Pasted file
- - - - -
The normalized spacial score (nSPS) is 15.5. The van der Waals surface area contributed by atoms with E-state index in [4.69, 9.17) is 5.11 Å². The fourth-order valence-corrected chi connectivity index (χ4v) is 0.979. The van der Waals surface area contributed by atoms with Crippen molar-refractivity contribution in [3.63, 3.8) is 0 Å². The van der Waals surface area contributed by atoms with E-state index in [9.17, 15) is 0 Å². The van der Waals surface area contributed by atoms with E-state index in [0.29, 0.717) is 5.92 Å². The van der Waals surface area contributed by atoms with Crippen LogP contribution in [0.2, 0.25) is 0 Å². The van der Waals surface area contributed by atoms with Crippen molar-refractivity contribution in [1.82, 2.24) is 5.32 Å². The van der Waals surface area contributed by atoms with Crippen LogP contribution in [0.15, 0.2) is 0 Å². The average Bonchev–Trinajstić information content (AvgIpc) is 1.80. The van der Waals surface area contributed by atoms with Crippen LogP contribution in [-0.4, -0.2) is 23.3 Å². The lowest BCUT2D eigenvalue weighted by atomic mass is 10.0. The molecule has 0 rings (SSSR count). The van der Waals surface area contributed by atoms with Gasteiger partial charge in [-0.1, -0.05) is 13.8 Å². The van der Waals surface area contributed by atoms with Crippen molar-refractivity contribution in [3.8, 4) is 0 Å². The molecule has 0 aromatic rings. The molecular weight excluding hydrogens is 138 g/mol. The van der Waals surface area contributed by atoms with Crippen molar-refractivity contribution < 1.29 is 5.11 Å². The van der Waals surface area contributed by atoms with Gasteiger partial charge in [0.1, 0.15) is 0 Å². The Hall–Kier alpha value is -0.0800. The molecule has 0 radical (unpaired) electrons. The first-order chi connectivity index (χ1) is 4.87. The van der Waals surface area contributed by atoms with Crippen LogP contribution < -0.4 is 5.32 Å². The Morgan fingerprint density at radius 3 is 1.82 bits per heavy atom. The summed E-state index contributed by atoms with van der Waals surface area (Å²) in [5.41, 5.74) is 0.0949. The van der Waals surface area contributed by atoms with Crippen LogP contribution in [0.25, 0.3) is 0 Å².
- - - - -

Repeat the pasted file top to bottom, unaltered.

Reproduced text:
The normalized spacial score (nSPS) is 15.5. The van der Waals surface area contributed by atoms with E-state index in [4.69, 9.17) is 5.11 Å². The fourth-order valence-corrected chi connectivity index (χ4v) is 0.979. The van der Waals surface area contributed by atoms with Crippen molar-refractivity contribution in [3.63, 3.8) is 0 Å². The van der Waals surface area contributed by atoms with E-state index in [9.17, 15) is 0 Å². The van der Waals surface area contributed by atoms with E-state index in [0.29, 0.717) is 5.92 Å². The van der Waals surface area contributed by atoms with Crippen LogP contribution in [0.2, 0.25) is 0 Å². The van der Waals surface area contributed by atoms with Crippen molar-refractivity contribution in [1.82, 2.24) is 5.32 Å². The van der Waals surface area contributed by atoms with Crippen LogP contribution in [0.15, 0.2) is 0 Å². The average Bonchev–Trinajstić information content (AvgIpc) is 1.80. The van der Waals surface area contributed by atoms with Crippen LogP contribution in [-0.4, -0.2) is 23.3 Å². The lowest BCUT2D eigenvalue weighted by atomic mass is 10.0. The molecule has 0 rings (SSSR count). The van der Waals surface area contributed by atoms with Gasteiger partial charge in [-0.1, -0.05) is 13.8 Å². The van der Waals surface area contributed by atoms with Crippen molar-refractivity contribution in [3.8, 4) is 0 Å². The molecule has 0 aromatic rings. The molecular weight excluding hydrogens is 138 g/mol. The van der Waals surface area contributed by atoms with Crippen molar-refractivity contribution < 1.29 is 5.11 Å². The van der Waals surface area contributed by atoms with Gasteiger partial charge in [0.1, 0.15) is 0 Å². The Hall–Kier alpha value is -0.0800. The molecule has 0 radical (unpaired) electrons. The first-order chi connectivity index (χ1) is 4.87. The van der Waals surface area contributed by atoms with Crippen LogP contribution < -0.4 is 5.32 Å². The Morgan fingerprint density at radius 3 is 1.82 bits per heavy atom. The summed E-state index contributed by atoms with van der Waals surface area (Å²) in [5.41, 5.74) is 0.0949. The van der Waals surface area contributed by atoms with Crippen LogP contribution in [0.25, 0.3) is 0 Å².